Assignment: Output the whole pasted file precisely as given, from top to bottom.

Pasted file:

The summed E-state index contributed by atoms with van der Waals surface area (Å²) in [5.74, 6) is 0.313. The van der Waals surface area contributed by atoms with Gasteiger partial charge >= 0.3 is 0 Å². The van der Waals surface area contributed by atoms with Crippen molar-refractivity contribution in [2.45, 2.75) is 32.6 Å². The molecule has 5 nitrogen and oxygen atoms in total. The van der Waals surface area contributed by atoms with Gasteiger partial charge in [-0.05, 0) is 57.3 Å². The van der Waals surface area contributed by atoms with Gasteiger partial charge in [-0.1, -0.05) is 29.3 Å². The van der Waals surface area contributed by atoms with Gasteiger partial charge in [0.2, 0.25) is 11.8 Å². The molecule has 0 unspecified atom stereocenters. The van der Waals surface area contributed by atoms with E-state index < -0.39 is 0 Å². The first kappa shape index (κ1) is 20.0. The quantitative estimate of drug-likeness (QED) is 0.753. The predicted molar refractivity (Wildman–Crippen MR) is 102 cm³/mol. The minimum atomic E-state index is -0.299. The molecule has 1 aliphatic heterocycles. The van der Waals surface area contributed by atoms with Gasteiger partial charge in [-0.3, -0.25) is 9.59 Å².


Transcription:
The summed E-state index contributed by atoms with van der Waals surface area (Å²) in [5.74, 6) is 0.313. The van der Waals surface area contributed by atoms with Gasteiger partial charge >= 0.3 is 0 Å². The van der Waals surface area contributed by atoms with Crippen molar-refractivity contribution in [2.45, 2.75) is 32.6 Å². The molecule has 5 nitrogen and oxygen atoms in total. The van der Waals surface area contributed by atoms with Gasteiger partial charge in [-0.05, 0) is 57.3 Å². The van der Waals surface area contributed by atoms with Gasteiger partial charge in [-0.1, -0.05) is 29.3 Å². The van der Waals surface area contributed by atoms with Gasteiger partial charge in [0.2, 0.25) is 11.8 Å². The molecule has 0 unspecified atom stereocenters. The van der Waals surface area contributed by atoms with E-state index < -0.39 is 0 Å². The first kappa shape index (κ1) is 20.0. The quantitative estimate of drug-likeness (QED) is 0.753. The predicted molar refractivity (Wildman–Crippen MR) is 102 cm³/mol. The minimum atomic E-state index is -0.299. The molecule has 1 aliphatic heterocycles. The van der Waals surface area contributed by atoms with Gasteiger partial charge in [-0.3, -0.25) is 9.59 Å².